The federal government is proposing a budget of N19.49 trillion for the year 2023. More than half of the money is to be borrowed.
To finance the budget, the federal government plans to borrow N11.03 trillion and privatize several assets to raise capital.
The government plans to generate only N8.5 trillion, out of the N19.47 trillion budget.
Buhari’s administration plans to finance the huge budget by borrowing N7.4 trillion from the domestic market and N1.8 trillion from foreign entities. In addition, FG is expecting N206.1 billion from privatization proceeds and N1.7 trillion in multilateral project-tied loans.
This borrowing plan is far above the recommended threshold stipulated by the fiscal responsibility Act. The law provides that the deficit should not exceed 3% of GDP. However, this plan is 5.01% of the GDP.
Section 12 (1) of the FRA states: “Aggregate expenditure and the aggregate amount appropriated by the National Assembly for each financial year shall not be more than the estimated aggregate revenue plus a deficit, not exceeding three percent of the estimated Gross Domestic Product or any sustainable percentage as may be determined by the National Assembly for each financial year.”
However, the law gives the President power to cross the threshold based on the approval of the National Assembly if the president believes that there is a reason to cross.
But the president has steadily crossed the deficit with different justifications. In 2021, it was 3.5% with the argument that there is a need to finance COVID-19 recovery. In the past, the administration premised its argument on funding the defense sector due to insecurity.
This time, the government is making petroleum subsidies the central argument for the huge deficit. However, it’s worth noting that, in this current proposal, the subsidy will only be paid for 6 months.
While the government is using subsidies as an excuse, there is a part of being unable to generate revenue. In 2014, the government’s daily oil production was 2.33 barrels per day, but the government is projecting to produce 1.69 BPD in 2023.
On Monday, when the Minister of Finance, Zainab Ahmed appeared before the House of Reps Committee on Finance, she lamented that oil theft has reduced the capacity of the government to fund the budget.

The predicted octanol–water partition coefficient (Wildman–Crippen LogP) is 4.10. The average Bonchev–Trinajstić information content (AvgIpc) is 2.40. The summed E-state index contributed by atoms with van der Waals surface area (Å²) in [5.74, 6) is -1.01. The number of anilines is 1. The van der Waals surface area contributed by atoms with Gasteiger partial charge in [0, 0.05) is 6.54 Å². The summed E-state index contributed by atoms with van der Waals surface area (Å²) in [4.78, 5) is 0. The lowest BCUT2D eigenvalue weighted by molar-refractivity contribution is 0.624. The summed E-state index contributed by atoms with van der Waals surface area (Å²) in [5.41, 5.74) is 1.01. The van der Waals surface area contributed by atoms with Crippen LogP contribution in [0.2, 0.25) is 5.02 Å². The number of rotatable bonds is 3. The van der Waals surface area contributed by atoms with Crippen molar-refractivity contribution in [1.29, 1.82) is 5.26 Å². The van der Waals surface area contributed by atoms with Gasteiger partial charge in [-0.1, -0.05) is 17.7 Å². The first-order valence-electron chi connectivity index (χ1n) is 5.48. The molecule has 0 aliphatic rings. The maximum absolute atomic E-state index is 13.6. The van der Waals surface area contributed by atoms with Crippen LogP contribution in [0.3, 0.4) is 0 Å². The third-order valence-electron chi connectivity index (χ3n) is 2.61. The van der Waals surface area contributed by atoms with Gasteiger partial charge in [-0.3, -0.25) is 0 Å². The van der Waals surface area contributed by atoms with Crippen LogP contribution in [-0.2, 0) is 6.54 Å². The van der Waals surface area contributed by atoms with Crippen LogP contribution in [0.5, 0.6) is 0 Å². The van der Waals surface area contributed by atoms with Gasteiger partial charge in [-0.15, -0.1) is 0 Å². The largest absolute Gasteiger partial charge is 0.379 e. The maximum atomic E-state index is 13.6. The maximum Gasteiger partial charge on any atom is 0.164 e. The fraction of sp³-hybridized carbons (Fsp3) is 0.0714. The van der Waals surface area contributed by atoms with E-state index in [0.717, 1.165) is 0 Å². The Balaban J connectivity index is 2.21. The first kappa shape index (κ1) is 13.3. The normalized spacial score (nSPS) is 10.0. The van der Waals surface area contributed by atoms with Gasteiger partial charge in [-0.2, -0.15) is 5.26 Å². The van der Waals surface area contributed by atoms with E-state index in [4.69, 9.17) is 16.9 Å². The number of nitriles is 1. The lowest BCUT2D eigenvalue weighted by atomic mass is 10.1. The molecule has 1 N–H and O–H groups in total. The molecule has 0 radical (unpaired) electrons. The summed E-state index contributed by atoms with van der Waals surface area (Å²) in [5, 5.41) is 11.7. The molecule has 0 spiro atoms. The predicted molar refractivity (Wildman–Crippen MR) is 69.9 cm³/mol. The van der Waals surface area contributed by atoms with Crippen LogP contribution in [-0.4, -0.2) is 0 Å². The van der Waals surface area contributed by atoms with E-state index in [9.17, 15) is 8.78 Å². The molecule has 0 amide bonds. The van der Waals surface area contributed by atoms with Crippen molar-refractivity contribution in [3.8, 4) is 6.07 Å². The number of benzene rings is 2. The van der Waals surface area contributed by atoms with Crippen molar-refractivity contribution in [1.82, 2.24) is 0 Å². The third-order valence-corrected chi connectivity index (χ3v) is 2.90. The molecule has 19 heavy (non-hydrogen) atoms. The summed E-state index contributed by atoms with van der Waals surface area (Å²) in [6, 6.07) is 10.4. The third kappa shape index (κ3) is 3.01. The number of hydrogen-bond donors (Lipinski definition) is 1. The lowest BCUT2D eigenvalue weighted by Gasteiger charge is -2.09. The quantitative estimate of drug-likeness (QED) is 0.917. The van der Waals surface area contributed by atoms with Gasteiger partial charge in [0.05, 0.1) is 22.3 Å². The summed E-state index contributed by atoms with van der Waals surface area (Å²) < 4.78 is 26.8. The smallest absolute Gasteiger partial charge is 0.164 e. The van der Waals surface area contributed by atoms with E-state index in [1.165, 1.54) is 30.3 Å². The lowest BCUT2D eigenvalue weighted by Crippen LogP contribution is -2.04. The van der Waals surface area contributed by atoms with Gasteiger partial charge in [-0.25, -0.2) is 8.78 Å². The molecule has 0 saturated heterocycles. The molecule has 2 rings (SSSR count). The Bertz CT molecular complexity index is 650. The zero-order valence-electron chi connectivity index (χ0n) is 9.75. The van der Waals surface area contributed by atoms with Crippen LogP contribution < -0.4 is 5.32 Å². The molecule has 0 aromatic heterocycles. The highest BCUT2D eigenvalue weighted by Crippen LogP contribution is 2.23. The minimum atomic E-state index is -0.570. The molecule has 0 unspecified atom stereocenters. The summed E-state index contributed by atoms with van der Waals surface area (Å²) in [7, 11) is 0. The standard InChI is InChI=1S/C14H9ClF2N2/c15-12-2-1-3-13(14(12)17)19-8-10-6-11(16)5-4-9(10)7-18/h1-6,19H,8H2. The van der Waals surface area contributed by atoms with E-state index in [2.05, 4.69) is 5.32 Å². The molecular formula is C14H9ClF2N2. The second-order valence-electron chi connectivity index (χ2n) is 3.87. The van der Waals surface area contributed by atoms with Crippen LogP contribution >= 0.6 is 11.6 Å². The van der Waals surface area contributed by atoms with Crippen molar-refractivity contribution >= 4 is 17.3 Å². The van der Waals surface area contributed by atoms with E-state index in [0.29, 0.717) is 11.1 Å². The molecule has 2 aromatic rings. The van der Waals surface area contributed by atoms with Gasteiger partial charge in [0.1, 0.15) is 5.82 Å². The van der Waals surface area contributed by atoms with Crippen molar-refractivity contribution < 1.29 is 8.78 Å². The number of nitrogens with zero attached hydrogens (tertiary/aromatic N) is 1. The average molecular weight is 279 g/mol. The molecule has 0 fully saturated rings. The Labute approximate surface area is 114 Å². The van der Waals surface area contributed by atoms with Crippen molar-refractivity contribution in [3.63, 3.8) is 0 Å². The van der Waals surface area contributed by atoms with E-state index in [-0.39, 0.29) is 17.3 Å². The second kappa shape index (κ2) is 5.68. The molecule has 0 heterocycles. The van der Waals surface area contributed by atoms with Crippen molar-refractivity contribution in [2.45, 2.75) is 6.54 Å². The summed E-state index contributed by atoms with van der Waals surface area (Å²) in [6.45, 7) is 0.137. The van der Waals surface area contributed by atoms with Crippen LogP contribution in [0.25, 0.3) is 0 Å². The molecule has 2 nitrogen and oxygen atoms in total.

She said the inability to produce sufficient oil has made it impossible to meet the crude oil for the PMS swap deal as the government is now paying cash instead of crude oil.
“We need the crude to undertake the DSDP arrangement where crude is swapped for PMS. It means we have to pay for PMS ourselves,” she said.
Furthermore, Nigeria is unable to meet its OPEC quota of 1.86 million barrels per day.
It would be recalled that the federal government recently signed an N4 billion monthly pipeline surveillance agreement with Government Ekpemupolo, better known as Tompolo.
It is a reversal of the initial stance which saw the cancellation of the contract months after President Buhari assumed office.
According to the Debt Management Office (DMO), as of the first quarter of the year, the debt of the country stood at N41.6 trillion.
Before the year runs out, Nigeria is expected to have added to it and by 2023, FG alone is expected to add N11.03 trillion to the profile.
Dr. Adesanya Moses, an Economist at the Nigerian Army University, Biu, said any borrowing that is not going into financing the capital component of the budget is not sustainable.
“If they keep borrowing not for capital projects, then it is not sustainable because part of it will go into recurrent expenditures and debt servicing. It will be more efficient if the investment can repay the loans— it is what we call derived demand. When you spend money on capital projects, it will help the economy to grow.
“The problem is that borrowing to finance subsidy is not sustainable because the vast majority of the subsidy goes to high and middle-income earners. It is not creating jobs or improving the life of the people. Borrowing to finance subsidy is not sustainable,” he said.
While this is going to be President Buhari’s last budget, a large part of it will be implemented by another administration, hence, whoever emerges as the president in 2023, will inherit a huge budget built on borrowing.